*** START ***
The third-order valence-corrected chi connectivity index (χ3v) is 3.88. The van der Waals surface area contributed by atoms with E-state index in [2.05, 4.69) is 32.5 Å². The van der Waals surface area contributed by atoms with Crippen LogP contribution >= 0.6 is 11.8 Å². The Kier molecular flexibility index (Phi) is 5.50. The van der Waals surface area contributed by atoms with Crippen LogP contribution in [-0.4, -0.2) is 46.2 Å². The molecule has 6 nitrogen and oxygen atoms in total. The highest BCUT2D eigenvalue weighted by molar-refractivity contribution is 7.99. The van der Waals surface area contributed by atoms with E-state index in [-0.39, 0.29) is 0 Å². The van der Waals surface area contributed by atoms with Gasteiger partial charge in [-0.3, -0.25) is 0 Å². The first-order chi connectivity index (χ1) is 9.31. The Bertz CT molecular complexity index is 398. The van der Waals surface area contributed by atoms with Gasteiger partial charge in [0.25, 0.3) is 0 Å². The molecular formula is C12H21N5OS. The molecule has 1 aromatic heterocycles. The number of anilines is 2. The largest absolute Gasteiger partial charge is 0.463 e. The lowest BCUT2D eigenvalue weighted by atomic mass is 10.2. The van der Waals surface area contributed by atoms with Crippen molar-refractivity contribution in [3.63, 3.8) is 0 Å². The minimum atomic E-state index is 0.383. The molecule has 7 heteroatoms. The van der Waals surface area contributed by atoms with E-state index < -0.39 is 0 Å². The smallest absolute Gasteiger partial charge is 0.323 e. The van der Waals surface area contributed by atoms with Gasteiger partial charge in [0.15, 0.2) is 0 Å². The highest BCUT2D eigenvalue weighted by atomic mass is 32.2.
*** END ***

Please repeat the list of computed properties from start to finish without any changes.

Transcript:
The third-order valence-corrected chi connectivity index (χ3v) is 3.88. The van der Waals surface area contributed by atoms with E-state index in [2.05, 4.69) is 32.5 Å². The van der Waals surface area contributed by atoms with Crippen LogP contribution >= 0.6 is 11.8 Å². The Kier molecular flexibility index (Phi) is 5.50. The van der Waals surface area contributed by atoms with Crippen LogP contribution in [-0.4, -0.2) is 46.2 Å². The molecule has 6 nitrogen and oxygen atoms in total. The highest BCUT2D eigenvalue weighted by molar-refractivity contribution is 7.99. The van der Waals surface area contributed by atoms with E-state index in [-0.39, 0.29) is 0 Å². The van der Waals surface area contributed by atoms with Gasteiger partial charge in [-0.3, -0.25) is 0 Å². The first-order chi connectivity index (χ1) is 9.31. The Bertz CT molecular complexity index is 398. The van der Waals surface area contributed by atoms with Gasteiger partial charge in [0.25, 0.3) is 0 Å². The molecular formula is C12H21N5OS. The molecule has 1 aromatic heterocycles. The number of anilines is 2. The largest absolute Gasteiger partial charge is 0.463 e. The lowest BCUT2D eigenvalue weighted by atomic mass is 10.2. The van der Waals surface area contributed by atoms with Crippen molar-refractivity contribution in [3.63, 3.8) is 0 Å². The minimum atomic E-state index is 0.383. The molecule has 7 heteroatoms. The van der Waals surface area contributed by atoms with E-state index < -0.39 is 0 Å². The smallest absolute Gasteiger partial charge is 0.323 e. The van der Waals surface area contributed by atoms with Gasteiger partial charge in [0.15, 0.2) is 0 Å². The highest BCUT2D eigenvalue weighted by atomic mass is 32.2.